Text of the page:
2     The science of dendrochronology is part of current methodology in panel painting research. See Klein 1998a; 1998b, 2012; Daly 2007; Fraiture 2007, 2009; Bill et al. 2012. »
3     For coccolith analysis, see Perch-Nielsen et al. 2012; Stols-Witlox 2014.  »
4     Klein 2012: 51–65. »
5     More detailed analysis requires use of a microscope. Microscopic examination begins at a magnification of 40, rising as high as 800 for the details. »
6     Zhang 1997: 63–72. »
7     µm = 1 thousandth of a millimetre. »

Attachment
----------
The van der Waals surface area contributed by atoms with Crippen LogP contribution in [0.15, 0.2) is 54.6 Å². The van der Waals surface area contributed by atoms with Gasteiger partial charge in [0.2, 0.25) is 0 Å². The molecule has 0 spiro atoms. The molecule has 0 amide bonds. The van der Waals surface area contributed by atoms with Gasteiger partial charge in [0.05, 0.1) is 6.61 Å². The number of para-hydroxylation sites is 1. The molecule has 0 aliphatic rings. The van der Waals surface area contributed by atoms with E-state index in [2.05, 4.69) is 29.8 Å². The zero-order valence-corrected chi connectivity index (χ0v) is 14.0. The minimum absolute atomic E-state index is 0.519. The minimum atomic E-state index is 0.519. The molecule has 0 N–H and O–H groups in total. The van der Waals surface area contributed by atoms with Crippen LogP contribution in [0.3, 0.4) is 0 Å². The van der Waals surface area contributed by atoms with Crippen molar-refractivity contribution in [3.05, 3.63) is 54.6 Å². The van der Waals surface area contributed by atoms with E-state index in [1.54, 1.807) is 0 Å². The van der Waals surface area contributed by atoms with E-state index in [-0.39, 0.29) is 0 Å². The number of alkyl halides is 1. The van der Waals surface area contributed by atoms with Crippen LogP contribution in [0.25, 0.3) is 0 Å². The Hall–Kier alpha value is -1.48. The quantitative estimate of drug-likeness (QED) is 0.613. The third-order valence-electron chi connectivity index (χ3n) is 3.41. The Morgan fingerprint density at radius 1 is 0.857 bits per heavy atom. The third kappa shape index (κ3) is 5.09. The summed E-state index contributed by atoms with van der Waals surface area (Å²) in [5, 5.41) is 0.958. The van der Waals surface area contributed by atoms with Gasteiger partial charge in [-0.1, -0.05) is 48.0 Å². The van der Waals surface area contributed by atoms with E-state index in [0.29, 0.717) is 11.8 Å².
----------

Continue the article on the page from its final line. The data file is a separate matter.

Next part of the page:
8     Haneca et al. 2006: 137–44. »
9     Their very dense and very hard wood has the disadvantage of pronounced shrinkage, which limits its scope for use, although it is very attractive. »
10     The same applies to linden wood and most species. »
11     Magnification by 50×, 100×, 200×, 400×, corresponding with lenses 5, 10, 20 and 40. »
12     Analysis performed by O. Roherich, Honorary Deputy Director of the Laboratoire de Filature et Tissage at the Conservatoire National des Arts et Métiers. »
13     Skaug 2006: 182–201; Bünsche 2011: 46–60. »
14     Analysis performed by Professor A. Guinier of the Sorbonne, at the Laboratoire des Rayons X at the Conservatoire des Arts et Métiers (1961). »